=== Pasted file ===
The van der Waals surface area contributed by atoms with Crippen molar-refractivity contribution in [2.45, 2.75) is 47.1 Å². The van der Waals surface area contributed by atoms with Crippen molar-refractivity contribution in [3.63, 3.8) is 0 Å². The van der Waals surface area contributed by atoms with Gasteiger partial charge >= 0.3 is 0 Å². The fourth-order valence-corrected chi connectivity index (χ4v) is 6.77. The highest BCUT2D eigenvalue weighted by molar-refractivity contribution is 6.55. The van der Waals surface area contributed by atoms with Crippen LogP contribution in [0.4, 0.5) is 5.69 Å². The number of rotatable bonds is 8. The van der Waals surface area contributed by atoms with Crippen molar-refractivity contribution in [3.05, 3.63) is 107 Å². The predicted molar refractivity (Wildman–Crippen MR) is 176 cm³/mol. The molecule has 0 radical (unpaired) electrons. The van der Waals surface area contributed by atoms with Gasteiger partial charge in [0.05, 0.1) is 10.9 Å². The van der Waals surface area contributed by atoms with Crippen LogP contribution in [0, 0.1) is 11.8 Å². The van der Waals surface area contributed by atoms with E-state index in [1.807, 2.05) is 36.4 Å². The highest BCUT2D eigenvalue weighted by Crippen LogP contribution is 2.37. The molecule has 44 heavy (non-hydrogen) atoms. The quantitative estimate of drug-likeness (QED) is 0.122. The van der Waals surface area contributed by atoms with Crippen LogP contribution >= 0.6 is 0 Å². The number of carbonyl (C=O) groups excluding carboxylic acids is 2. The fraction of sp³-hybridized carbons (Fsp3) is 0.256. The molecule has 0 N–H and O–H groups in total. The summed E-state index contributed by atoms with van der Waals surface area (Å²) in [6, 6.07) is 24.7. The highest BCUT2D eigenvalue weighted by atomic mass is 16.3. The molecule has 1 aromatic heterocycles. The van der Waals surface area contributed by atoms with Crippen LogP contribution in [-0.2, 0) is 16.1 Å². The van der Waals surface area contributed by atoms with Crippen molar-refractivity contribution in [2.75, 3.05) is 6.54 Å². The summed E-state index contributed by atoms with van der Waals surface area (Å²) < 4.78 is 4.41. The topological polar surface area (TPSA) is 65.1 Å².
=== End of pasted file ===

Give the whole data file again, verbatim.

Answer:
The van der Waals surface area contributed by atoms with Crippen molar-refractivity contribution in [2.45, 2.75) is 47.1 Å². The van der Waals surface area contributed by atoms with Crippen molar-refractivity contribution in [3.63, 3.8) is 0 Å². The van der Waals surface area contributed by atoms with Gasteiger partial charge >= 0.3 is 0 Å². The fourth-order valence-corrected chi connectivity index (χ4v) is 6.77. The highest BCUT2D eigenvalue weighted by molar-refractivity contribution is 6.55. The van der Waals surface area contributed by atoms with Crippen LogP contribution in [0.4, 0.5) is 5.69 Å². The number of rotatable bonds is 8. The van der Waals surface area contributed by atoms with Crippen molar-refractivity contribution in [3.05, 3.63) is 107 Å². The predicted molar refractivity (Wildman–Crippen MR) is 176 cm³/mol. The molecule has 0 radical (unpaired) electrons. The van der Waals surface area contributed by atoms with Gasteiger partial charge in [0.05, 0.1) is 10.9 Å². The van der Waals surface area contributed by atoms with Crippen LogP contribution in [0, 0.1) is 11.8 Å². The van der Waals surface area contributed by atoms with E-state index in [1.807, 2.05) is 36.4 Å². The highest BCUT2D eigenvalue weighted by Crippen LogP contribution is 2.37. The molecule has 44 heavy (non-hydrogen) atoms. The quantitative estimate of drug-likeness (QED) is 0.122. The van der Waals surface area contributed by atoms with Crippen LogP contribution >= 0.6 is 0 Å². The number of carbonyl (C=O) groups excluding carboxylic acids is 2. The fraction of sp³-hybridized carbons (Fsp3) is 0.256. The molecule has 0 N–H and O–H groups in total. The summed E-state index contributed by atoms with van der Waals surface area (Å²) in [6, 6.07) is 24.7. The highest BCUT2D eigenvalue weighted by atomic mass is 16.3. The molecule has 1 aromatic heterocycles. The van der Waals surface area contributed by atoms with Crippen LogP contribution in [-0.2, 0) is 16.1 Å². The van der Waals surface area contributed by atoms with Crippen molar-refractivity contribution in [2.75, 3.05) is 6.54 Å². The summed E-state index contributed by atoms with van der Waals surface area (Å²) < 4.78 is 4.41. The topological polar surface area (TPSA) is 65.1 Å².